It was saddening to learn the percentage of the population that trusts the media is lower than ever - down to about 8 per cent. But the figure, in a study commissioned by Victoria University's Institute for Governance and Policy Studies, came as no surprise.

This number, like the number of people who support public transport but don't use it, has been growing for as long as I can remember.

Similarly, the number of people who do not trust politicians is growing and also hovers around the 8 per cent mark.

The most pertinent question is where those people got the information on which they based their view. From the town crier?


Unfortunately, the university did not survey the level of the media's trust in the public, which should also be at an all-time low. It's hard to have faith in your audience when it shows an increasing unwillingness to be informed and an increasing appetite to be entertained to the point of brain death.

But here, as elsewhere, the free market rules. And if people's buying and viewing habits indicate self-obsessed consumerist fantasies are all the news they can use, that is all the news they will be spoon-fed.

If people who once read a newspaper on the way to work would rather play a game on their phone, their view of the world will be shaped by games rather than newspapers.

Writing that is good for the sake of it has long ceased to be a priority, even though there is a correlation between the quality of writing and the quality of information.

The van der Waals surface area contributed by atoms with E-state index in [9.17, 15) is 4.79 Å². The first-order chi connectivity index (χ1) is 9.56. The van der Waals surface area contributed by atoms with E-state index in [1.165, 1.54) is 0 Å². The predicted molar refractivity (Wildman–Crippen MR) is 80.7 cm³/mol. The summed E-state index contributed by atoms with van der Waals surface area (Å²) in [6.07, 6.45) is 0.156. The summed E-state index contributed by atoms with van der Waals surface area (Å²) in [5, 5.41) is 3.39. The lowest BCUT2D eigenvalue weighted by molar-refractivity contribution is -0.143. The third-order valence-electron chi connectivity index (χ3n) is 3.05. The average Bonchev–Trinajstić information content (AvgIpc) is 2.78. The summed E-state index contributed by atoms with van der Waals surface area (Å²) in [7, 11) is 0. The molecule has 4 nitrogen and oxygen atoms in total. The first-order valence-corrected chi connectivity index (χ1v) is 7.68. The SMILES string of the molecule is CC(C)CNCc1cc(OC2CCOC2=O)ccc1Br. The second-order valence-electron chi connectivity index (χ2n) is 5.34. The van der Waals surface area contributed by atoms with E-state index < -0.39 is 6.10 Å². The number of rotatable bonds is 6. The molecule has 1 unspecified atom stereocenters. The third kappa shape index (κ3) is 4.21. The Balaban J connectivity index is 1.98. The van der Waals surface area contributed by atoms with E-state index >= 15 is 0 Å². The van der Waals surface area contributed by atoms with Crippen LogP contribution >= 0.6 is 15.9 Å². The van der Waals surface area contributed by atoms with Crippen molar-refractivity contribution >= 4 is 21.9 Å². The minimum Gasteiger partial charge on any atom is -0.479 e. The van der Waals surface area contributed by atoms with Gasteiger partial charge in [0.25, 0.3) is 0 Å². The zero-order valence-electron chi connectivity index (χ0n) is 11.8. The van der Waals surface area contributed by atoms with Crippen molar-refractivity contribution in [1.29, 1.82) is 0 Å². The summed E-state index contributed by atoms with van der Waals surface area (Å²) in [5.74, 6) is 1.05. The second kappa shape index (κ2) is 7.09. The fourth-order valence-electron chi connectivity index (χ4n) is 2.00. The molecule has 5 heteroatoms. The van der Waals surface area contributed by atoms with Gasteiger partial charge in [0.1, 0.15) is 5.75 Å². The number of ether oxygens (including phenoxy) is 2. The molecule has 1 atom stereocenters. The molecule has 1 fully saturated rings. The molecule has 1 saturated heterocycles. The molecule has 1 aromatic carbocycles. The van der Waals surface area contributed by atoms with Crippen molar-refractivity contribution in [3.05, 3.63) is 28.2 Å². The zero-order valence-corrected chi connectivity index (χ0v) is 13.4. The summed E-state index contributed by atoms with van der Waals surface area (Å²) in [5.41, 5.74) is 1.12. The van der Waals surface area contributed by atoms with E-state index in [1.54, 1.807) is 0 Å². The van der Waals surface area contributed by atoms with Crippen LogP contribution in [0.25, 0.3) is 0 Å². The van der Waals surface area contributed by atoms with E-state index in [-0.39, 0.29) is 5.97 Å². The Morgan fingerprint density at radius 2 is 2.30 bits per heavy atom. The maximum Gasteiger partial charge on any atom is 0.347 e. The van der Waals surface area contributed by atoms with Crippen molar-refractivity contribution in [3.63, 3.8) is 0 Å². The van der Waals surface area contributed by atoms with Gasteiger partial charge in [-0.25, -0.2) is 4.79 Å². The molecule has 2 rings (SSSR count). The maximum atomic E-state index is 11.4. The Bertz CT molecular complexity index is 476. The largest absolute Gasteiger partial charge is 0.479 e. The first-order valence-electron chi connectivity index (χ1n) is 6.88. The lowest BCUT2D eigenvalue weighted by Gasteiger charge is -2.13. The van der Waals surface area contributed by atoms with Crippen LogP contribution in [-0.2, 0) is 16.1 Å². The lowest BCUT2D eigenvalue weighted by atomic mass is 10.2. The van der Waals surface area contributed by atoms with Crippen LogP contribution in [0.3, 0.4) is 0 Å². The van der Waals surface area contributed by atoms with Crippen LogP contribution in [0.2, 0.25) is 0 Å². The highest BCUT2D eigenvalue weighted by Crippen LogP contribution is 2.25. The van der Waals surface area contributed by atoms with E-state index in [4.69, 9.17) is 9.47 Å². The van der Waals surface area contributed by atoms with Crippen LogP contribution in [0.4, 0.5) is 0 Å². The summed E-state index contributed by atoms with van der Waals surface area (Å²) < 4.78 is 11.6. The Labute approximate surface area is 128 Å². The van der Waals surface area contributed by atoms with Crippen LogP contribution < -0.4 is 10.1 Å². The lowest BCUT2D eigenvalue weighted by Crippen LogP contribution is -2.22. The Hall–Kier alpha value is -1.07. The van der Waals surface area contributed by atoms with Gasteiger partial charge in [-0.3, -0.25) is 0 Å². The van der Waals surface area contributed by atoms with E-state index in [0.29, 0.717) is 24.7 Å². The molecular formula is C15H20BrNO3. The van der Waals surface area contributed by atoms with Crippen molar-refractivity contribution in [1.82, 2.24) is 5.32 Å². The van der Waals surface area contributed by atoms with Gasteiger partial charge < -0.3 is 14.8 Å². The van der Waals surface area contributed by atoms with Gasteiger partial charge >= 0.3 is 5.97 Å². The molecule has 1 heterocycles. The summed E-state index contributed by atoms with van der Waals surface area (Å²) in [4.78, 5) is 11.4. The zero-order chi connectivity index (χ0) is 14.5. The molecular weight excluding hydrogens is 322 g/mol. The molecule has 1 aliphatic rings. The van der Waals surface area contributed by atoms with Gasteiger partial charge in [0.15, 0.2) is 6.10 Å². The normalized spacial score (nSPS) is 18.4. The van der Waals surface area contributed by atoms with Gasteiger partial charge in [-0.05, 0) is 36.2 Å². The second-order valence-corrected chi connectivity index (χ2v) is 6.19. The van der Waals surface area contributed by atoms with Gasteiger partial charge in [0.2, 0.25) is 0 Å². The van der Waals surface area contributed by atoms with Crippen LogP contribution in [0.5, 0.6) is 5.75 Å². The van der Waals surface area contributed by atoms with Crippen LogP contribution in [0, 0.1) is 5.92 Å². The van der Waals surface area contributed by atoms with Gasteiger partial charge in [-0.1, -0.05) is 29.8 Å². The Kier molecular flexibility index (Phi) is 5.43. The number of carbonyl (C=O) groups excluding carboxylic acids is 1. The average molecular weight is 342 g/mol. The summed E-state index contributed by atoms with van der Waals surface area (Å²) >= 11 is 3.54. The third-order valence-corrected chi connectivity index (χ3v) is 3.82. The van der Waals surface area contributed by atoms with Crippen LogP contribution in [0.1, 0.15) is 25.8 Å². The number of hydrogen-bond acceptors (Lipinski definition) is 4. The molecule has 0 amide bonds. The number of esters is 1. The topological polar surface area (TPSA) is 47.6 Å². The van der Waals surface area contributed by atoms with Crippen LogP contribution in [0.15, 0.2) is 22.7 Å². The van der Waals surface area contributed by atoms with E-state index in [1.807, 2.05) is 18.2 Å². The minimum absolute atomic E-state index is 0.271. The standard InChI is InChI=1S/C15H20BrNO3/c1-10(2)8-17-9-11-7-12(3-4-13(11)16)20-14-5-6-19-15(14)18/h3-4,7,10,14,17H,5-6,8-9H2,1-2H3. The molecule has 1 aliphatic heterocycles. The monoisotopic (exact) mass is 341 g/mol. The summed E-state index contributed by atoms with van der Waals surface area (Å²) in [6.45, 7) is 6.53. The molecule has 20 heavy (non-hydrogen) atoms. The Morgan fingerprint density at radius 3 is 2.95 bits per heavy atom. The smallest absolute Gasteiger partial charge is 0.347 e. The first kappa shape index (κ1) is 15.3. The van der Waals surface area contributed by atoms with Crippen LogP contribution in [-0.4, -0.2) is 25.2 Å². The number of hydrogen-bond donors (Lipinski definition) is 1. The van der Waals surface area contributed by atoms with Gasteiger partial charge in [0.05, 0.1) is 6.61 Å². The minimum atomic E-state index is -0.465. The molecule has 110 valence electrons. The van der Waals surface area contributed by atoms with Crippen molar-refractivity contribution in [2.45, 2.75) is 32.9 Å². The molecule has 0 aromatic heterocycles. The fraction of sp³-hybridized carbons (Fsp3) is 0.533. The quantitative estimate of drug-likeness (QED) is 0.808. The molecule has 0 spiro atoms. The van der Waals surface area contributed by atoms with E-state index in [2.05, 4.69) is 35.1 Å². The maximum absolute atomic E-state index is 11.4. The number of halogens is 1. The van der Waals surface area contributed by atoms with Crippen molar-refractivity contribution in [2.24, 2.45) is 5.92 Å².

By good, I mean writing that is lucid, precise and accurate, put together with a regard for the basics of grammar and syntax and not afraid to be stylistically interesting. What is the point of bothering when readers will run screaming if faced with the terrifying prospect of a sentence containing a subordinate clause?

The media have a vital and relevant part to play in society. And they are continuing to fulfil their duty in spite of enormous pressure from their owners to focus on profit at one end and enormous indifference from readers and viewers at the other.

It's hard to have faith in your audience when it shows an increasing appetite to be entertained to the point of brain death.

These readers and viewers apparently don't have time to read long-form, in-depth articles or watch and listen to programmes constructed of more than a collage of sound bites. In print, they prefer boxes of key points they skim before bemoaning how superficial the coverage is.

Some are turning to alternative delivery mechanisms, such as online news sites. Many carry excellent journalism, but are scattershot and frequently self-serving without the formal controls and clear mission of traditional media.


More commonly, the gift of the internet, the greatest means of transmitting information to have been invented since printing, is used not to learn about the world but to swap cat videos.

Yes, journalists sometimes make mistakes. They have this in common with doctors, who, the Victoria study showed, were the most trusted profession. Mistakes are embarrassing for both groups, although journalists' errors are seldom fatal.

Despite all this, the media still attract to their ranks people dedicated to performing their traditional roles and no amount of public disdain or apathy will stop them.

Quality journalism is still being done by experienced, dedicated and brave professionals. If their work is presented beneath an icing of trivia and real-estate porn that is the price that will have to be paid for as long as so many people demonstrate a preference for that trivia over anything more substantial.

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